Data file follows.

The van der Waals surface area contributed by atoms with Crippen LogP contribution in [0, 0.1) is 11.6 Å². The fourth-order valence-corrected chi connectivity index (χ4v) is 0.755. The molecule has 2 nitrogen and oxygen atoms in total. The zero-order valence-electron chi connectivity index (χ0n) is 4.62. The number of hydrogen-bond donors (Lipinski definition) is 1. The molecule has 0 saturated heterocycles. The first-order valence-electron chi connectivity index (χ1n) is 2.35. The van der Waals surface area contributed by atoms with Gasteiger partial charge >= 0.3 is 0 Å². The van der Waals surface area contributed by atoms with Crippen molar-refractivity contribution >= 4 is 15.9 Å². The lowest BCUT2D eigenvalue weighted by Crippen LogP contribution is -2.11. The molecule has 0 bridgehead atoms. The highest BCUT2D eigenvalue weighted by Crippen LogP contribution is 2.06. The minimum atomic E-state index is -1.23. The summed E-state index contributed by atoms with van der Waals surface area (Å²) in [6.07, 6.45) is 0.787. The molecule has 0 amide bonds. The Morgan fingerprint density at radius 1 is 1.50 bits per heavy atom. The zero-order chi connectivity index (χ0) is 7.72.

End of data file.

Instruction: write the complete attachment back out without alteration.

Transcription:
The van der Waals surface area contributed by atoms with Crippen LogP contribution in [0, 0.1) is 11.6 Å². The fourth-order valence-corrected chi connectivity index (χ4v) is 0.755. The molecule has 2 nitrogen and oxygen atoms in total. The zero-order valence-electron chi connectivity index (χ0n) is 4.62. The number of hydrogen-bond donors (Lipinski definition) is 1. The molecule has 0 saturated heterocycles. The first-order valence-electron chi connectivity index (χ1n) is 2.35. The van der Waals surface area contributed by atoms with Gasteiger partial charge >= 0.3 is 0 Å². The van der Waals surface area contributed by atoms with Crippen molar-refractivity contribution >= 4 is 15.9 Å². The lowest BCUT2D eigenvalue weighted by Crippen LogP contribution is -2.11. The molecule has 0 bridgehead atoms. The highest BCUT2D eigenvalue weighted by Crippen LogP contribution is 2.06. The minimum atomic E-state index is -1.23. The summed E-state index contributed by atoms with van der Waals surface area (Å²) in [6.07, 6.45) is 0.787. The molecule has 0 amide bonds. The Morgan fingerprint density at radius 1 is 1.50 bits per heavy atom. The zero-order chi connectivity index (χ0) is 7.72.